As an overweight kid who discovered the transformational power of fitness as a teenager, training to improve my fitness and my physique has always been a huge motivator. For many years it was why I trained. But it was not until my father became ill that I truly realized the insurmountable power of fitness.
Almost everyone I meet with expresses concerns about their posture. It makes total sense: we all sit way too much, and it is almost impossible to sit for long periods without becoming slightly rounded forward. For most of us some amount of sitting is a necessary evil, but that doesn't mean you can't take steps to mitigate the damages!
Okay, I know, eavesdropping is wrong, but sometimes I just can't help it; so many restaurants place their tables basically on top of one another. I wouldn't mind so much -- let's face it people watching can be fun -- except that over hearing fitness conversations is usually frustrating; nine times out of ten what I hear is wrong.
The demands of most sports involve stops and starts, plenty of impact, aggressive explosiveness, possibly one-sided dominance (think of a ball sport) and a measure of strength. As a result, the joints have to take a beating on a regular basis in some way or another for as long as the sport is being participated in.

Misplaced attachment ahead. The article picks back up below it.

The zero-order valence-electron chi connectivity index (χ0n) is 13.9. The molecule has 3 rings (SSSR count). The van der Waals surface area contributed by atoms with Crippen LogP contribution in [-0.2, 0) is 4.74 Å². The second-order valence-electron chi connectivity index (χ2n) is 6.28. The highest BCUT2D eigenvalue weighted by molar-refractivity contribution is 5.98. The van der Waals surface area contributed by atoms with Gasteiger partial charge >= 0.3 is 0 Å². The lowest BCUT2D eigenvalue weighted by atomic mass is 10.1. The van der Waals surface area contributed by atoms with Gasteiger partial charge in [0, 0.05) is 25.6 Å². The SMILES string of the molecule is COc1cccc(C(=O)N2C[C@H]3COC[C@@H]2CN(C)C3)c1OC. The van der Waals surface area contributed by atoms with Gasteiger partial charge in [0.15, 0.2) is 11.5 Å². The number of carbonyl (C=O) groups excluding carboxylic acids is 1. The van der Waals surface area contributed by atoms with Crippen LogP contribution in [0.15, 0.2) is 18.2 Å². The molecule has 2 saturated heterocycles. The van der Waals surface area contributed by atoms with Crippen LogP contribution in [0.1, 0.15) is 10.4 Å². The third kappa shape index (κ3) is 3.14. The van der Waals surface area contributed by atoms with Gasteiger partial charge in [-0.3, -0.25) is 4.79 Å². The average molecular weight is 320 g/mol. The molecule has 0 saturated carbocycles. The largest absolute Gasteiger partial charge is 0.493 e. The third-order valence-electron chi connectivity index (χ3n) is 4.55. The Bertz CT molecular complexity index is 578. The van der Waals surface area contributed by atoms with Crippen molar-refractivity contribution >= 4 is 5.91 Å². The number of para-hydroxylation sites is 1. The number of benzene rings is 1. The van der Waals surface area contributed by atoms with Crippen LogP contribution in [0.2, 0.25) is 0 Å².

I often hear people complaining that they go to the gym but never see any results. The gym isn't a magical place where you can go and achieve results by osmosis -- trust me, I've tried -- but some people seem to treat it this way. Although everyone is different, here are some key factors explaining why you aren't seeing the results you want.
I know that becoming more athletic was part of how I managed to grow out of the unhealthy, unfit and unhappy teenage version of myself. I see this same pattern in many of my clients. The ones who have managed to make long-term lifestyle changes have all, in one way or another, found their "inner athlete." Here are some tips to finding your inner athlete.
Through helping people, including myself, rehab numerous often avoidable running injuries, I have learned better. You have to be strong to run injury-free. Running is hard on the body. Experience has taught me the wisdom of the words -- don't use running as a way to get in shape: get in shape to run.
Getting in shape can mean different things to different people, but the way we plan our workouts is often based on fitness myths that probably had the...
For most people there is a common perception that we are at our physical best in our 20s and then it is "all downhill from there." But I believe that our decline in strength as we age is not as dependent on physiological declines in our bodies, but mostly due to the lack of opportunity to train effectively to build strength.